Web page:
HINDMAN, Ky. — Three months after eastern Kentucky’s historic flooding, places like the Hindman Settlement School are showing signs of recovery. Event areas which were used for supple distribution are now nearly empty. Cultural events and author’s summits are slowly returning to their campus as well. 

What You Need To Know

  • The Hindman Settlement School took on feet of water in the floods

  • Its archive and administrative office were damaged

  • Most of the archive was frozen to prevent the spread of mold

  • Documents are being thawed out and will soon be scanned

Progress is also being made on their archive, which was damaged when the Troublesome Creek flooded the bottom floor of their main building. Nearly all the documents that were frozen to prevent mold from spreading have been thawed out. All but one freezer on-site has been emptied. Beginning back in September, dozens of volunteers did this work, including several women from the Daughters of the American Revolution. 

Documents that have been thawed out which were previously frozen after the flood (Spectrum News 1/Mason Brighton)

“Unless it is something precious that a conservator will clean, we’re going to eventually copy these and dispose of them,” Melissa Helton, the school’s community program director, said.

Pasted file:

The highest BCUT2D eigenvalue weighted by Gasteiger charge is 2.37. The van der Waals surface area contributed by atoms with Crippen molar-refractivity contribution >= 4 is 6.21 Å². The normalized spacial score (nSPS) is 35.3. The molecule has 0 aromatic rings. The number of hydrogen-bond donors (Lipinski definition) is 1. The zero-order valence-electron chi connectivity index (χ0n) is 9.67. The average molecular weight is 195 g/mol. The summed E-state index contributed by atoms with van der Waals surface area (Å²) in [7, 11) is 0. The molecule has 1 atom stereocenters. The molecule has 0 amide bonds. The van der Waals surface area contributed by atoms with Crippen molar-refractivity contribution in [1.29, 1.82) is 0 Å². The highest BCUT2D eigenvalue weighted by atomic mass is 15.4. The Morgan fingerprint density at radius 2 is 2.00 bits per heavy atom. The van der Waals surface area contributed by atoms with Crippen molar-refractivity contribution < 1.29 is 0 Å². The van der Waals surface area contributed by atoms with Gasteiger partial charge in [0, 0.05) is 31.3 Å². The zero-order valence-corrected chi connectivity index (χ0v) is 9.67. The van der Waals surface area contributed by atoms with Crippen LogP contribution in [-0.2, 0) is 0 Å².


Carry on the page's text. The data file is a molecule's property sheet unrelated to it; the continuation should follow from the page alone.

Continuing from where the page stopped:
The bottom floor of the Hindman Settlement School which was flooded has been completely gutted (Spectrum News 1/Mason Brighton)

Helton explains because of the contaminates in the flood water, it’s just not safe to keep most of the original documents. However, there are several items that will be saved, such as a number of documents from Appalachian folk singer Jean Ritchie.

“So some of these, I believe should be moved into the archive because they are historic and that’s a decision that will need to be made as our volunteers are going through and photocopying these because some of these need to move into our official archive,” Helton said. 

Other portions of the school’s collection are also being housed in other parts of the state and in Tennessee. Eventually, a conservator will determine what parts of the archive can be saved. 

As for the location where the archive was previously held, its future use is still yet to be determined. 

“So the decision is being made that you know with a thousand-year flood, with climate change and all that kind of stuff, it’ll happen again in another generation, maybe next year, and so we are not going to rebuild our archives or our office space down here,” Helton said. 

Just the building’s laundry room is in use on the bottom floor. 

While progress has been good, Helton says there is still a lot of work to get things back to where they were before the flood. 

“Still so much that needs done,” Helton said.